First published in 1983, Mists of Avalon by the late Marion Zimmer Bradley is a wonderful retelling of the Arthurian legend. I chose to reread The Mists of Avalon this week for two reason: first - as my reward because it is one of the greatest epic fantasies of all time, and second - it had been over a year since I last read it. This book was a watershed moment in fantasy literature for me, and for millions of readers over the years.
In Marion Zimmer Bradley's masterpiece, we see the tumult and adventures of Camelot's court through the eyes of the women who bolstered the king's rise and schemed for his fall. From their childhoods through the ultimate fulfillment of their destinies, we follow these women and the diverse cast of characters that surrounds them as the great Arthurian epic unfolds stunningly before us. As Morgaine and Gwenhwyfar struggle for control over the fate of Arthur's kingdom, as the Knights of the Round Table take on their infamous quest, as Merlin and Viviane wield their magics for the future of Old Britain, the Isle of Avalon slips further into the impenetrable mists of memory, until the fissure between old and new worlds' and old and new religions' claims its most famous victim.
The main protagonist is Morgaine, who watches the rise of Uther Pendragon to the throne of Camelot as high-king. When she was still a young child, she was taken to Avalon by High Priestess Viviane, her maternal aunt, to become a priestess of the Mother Goddess. While in training, she sees the rising tension between the old Pagan religion and the new Christian religion. At the age of fourteen, she is given in a fertility ritual to a young man whom she later discovers is Arthur, her half-brother. Morgaine conceives a child, Gwydion (who will later be called Mordred), as a result of the ritual. She conceals his existence from Arthur.
After Uther dies, his son Arthur proves himself in battle and ascends to the throne. Morgaine and Viviane give him the magic sword Excalibur and a bespelled scabbard as gifts from the country of Avalon. Using the sword, which is a pagan weapon, Arthur succeeds in driving the Saxons away.
But when his wife Gwenhwyfar is unable to carry and deliver a living child, she is convinced that it is a punishment of God: firstly for the presence of pagan elements (a position which Morgaine deeply resents), and secondly, for her forbidden love for Arthur's finest knight Lancelot. Hating herself for loving him, Gwenhwyfar becomes a religious fanatic, and the relationship between Avalon and Camelot becomes hostile.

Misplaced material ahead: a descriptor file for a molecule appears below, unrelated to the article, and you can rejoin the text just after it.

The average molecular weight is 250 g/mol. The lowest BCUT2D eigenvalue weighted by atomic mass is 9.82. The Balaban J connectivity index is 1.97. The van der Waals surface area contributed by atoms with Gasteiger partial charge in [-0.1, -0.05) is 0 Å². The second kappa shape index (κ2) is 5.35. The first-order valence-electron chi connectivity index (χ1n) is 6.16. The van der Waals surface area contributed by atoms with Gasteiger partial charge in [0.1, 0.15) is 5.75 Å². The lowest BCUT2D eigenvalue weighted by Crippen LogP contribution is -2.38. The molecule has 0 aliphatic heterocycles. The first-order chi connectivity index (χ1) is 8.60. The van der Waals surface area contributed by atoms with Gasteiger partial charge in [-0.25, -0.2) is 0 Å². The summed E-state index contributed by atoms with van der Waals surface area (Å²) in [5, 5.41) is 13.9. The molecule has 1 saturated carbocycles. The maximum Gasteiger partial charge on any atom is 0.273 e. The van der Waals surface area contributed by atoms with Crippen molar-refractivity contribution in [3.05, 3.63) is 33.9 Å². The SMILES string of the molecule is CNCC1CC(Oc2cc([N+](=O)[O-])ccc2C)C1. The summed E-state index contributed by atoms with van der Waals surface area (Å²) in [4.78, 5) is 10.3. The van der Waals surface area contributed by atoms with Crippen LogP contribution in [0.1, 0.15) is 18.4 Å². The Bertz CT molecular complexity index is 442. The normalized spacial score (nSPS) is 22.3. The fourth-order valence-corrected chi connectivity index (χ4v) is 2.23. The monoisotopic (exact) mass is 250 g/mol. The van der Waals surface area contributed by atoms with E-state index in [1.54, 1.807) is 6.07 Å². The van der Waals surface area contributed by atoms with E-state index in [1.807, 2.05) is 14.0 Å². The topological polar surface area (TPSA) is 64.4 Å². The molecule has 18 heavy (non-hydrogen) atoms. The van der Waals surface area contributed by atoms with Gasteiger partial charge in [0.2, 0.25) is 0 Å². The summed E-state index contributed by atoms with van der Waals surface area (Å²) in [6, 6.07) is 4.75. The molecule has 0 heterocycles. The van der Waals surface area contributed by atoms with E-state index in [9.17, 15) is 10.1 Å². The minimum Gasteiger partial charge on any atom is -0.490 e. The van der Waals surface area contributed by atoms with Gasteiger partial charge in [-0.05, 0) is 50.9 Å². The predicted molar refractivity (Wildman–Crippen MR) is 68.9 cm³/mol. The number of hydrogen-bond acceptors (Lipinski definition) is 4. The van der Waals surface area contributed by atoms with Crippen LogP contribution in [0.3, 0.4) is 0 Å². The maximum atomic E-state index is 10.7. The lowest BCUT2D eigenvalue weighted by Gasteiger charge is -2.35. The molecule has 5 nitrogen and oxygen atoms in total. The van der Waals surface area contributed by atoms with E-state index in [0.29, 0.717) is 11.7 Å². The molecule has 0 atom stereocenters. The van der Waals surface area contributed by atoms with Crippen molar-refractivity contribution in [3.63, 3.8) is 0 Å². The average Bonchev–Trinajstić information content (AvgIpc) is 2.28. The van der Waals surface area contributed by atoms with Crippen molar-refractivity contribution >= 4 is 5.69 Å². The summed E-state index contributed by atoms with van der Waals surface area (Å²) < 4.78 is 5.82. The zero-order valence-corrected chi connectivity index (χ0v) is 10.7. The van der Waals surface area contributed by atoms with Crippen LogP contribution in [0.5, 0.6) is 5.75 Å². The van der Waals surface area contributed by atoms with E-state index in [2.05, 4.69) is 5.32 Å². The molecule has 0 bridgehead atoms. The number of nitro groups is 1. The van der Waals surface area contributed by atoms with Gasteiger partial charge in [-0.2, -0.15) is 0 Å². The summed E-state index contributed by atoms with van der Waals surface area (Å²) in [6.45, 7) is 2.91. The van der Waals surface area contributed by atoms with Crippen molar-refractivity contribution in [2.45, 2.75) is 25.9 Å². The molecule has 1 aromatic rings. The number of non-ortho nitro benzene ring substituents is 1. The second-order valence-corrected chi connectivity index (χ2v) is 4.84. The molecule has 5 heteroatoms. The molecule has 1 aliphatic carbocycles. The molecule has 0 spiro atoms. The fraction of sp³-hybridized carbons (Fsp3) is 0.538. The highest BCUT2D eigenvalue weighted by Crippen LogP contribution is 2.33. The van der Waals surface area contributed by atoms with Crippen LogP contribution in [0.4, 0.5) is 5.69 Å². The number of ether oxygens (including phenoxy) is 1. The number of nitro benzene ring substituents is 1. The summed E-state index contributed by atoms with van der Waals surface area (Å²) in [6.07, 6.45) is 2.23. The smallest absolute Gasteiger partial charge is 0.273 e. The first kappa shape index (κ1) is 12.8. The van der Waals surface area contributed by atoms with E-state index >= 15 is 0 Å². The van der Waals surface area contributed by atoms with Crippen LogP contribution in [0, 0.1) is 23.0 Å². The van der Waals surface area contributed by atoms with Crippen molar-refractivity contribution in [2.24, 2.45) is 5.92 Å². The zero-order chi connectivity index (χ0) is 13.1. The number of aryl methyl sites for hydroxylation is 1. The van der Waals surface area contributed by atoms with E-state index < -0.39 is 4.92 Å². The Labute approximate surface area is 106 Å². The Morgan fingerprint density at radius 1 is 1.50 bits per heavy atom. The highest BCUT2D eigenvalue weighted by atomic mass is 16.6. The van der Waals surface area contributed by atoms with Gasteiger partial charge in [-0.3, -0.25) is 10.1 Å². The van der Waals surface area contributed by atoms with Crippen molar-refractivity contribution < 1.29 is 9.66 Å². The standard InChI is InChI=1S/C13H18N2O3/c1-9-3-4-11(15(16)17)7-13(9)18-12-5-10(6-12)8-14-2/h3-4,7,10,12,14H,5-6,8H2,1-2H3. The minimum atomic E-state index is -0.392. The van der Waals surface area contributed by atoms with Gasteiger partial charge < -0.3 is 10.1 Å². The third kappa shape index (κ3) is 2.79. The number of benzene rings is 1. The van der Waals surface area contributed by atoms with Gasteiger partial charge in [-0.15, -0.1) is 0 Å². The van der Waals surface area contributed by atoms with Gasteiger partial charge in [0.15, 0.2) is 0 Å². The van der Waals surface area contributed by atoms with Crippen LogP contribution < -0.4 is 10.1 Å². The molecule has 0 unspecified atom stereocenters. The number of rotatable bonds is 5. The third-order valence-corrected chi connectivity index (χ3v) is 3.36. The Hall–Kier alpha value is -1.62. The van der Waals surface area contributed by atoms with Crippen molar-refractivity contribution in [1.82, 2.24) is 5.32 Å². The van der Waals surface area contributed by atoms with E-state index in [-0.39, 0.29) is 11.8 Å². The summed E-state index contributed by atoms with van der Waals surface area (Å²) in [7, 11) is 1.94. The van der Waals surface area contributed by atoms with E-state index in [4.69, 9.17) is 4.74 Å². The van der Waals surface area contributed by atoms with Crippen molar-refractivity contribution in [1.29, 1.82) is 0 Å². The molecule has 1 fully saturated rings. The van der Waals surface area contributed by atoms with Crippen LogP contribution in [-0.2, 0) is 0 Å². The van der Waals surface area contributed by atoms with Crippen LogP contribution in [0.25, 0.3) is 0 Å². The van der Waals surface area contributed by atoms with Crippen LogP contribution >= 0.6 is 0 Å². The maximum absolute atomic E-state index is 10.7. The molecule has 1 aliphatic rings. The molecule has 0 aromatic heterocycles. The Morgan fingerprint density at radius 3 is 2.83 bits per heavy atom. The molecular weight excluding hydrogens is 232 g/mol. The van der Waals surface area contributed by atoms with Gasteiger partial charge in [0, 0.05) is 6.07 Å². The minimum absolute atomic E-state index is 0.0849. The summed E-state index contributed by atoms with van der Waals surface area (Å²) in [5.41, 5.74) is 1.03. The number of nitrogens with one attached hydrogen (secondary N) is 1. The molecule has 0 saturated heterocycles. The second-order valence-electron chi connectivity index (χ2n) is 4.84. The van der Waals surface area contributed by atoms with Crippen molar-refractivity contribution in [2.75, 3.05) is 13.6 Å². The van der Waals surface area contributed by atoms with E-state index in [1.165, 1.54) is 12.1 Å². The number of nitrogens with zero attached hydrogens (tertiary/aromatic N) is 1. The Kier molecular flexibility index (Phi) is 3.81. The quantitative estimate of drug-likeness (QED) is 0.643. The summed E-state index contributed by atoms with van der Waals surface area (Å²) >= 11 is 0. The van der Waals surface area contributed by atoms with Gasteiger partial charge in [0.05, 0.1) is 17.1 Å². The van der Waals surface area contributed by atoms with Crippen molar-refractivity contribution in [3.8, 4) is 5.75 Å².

The story is compelling at the outset, and it captivated me from page one. Upon finishing this book I immediately re-read it! Zimmer-Bradley immerses you in the culture and mores of the mythical Britain of the seventh and eighth centuries. The thoughts and feelings of each character are clearly drawn, and so are the places and the societies in which they live. The over-riding themes of love and treachery make for a tragedy with tremendous political ramifications.
There are good and wise men and women and there are greedy, shortsighted people, and all are depicted with an impartial eye in this tale. The flaws and the strengths of each character are drawn with compassion. The personal choices those in power make change their society for all time. The clear and visible change in the cultural values of pre-christian Britain is vividly portrayed, setting the place of women in the society of Britain for the next 1,200 years.
Within the two generations that this book spans, we see women going from having a respected voice and power in their society, to being relegated to the position of chattel; property of their husband and having less of a voice than his cattle.
This book crosses many genres, Fantasy, Romance, Historical Fiction--Marion Zimmer Bradley created a world that never existed before and breathed life into it, giving us real, solid people to envision when we think about the Arthurian Saga. It is masterfully woven to make a novel that sets the standard for Arthurian literature, and raises the bar for writers of fantasy in general. It is a book that I think of as a cornerstone-book, one of the real foundation books in the library of truly great, modern storytelling.